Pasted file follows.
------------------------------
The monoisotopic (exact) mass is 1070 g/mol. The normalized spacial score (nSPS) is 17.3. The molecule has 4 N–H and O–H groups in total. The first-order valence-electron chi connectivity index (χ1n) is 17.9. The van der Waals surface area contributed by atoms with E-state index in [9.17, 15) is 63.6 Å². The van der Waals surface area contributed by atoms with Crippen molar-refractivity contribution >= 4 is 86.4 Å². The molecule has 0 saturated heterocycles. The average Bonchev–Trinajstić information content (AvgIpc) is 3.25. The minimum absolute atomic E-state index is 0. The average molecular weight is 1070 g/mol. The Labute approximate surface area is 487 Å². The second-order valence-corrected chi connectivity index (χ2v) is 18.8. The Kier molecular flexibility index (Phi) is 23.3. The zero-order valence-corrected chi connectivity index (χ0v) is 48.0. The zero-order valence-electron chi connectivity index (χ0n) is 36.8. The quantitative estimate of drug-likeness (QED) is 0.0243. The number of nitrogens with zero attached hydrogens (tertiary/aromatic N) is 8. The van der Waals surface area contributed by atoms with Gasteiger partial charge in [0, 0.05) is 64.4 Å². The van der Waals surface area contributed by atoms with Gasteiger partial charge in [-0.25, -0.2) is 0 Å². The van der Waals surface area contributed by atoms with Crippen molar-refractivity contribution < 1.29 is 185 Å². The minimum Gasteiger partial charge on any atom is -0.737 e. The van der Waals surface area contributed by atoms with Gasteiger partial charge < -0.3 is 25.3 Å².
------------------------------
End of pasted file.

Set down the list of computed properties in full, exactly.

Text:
The monoisotopic (exact) mass is 1070 g/mol. The normalized spacial score (nSPS) is 17.3. The molecule has 4 N–H and O–H groups in total. The first-order valence-electron chi connectivity index (χ1n) is 17.9. The van der Waals surface area contributed by atoms with E-state index in [9.17, 15) is 63.6 Å². The van der Waals surface area contributed by atoms with Crippen molar-refractivity contribution >= 4 is 86.4 Å². The molecule has 0 saturated heterocycles. The average Bonchev–Trinajstić information content (AvgIpc) is 3.25. The minimum absolute atomic E-state index is 0. The average molecular weight is 1070 g/mol. The Labute approximate surface area is 487 Å². The second-order valence-corrected chi connectivity index (χ2v) is 18.8. The Kier molecular flexibility index (Phi) is 23.3. The zero-order valence-corrected chi connectivity index (χ0v) is 48.0. The zero-order valence-electron chi connectivity index (χ0n) is 36.8. The quantitative estimate of drug-likeness (QED) is 0.0243. The number of nitrogens with zero attached hydrogens (tertiary/aromatic N) is 8. The van der Waals surface area contributed by atoms with Gasteiger partial charge in [0, 0.05) is 64.4 Å². The van der Waals surface area contributed by atoms with Gasteiger partial charge in [-0.25, -0.2) is 0 Å². The van der Waals surface area contributed by atoms with Crippen molar-refractivity contribution < 1.29 is 185 Å². The minimum Gasteiger partial charge on any atom is -0.737 e. The van der Waals surface area contributed by atoms with Gasteiger partial charge < -0.3 is 25.3 Å².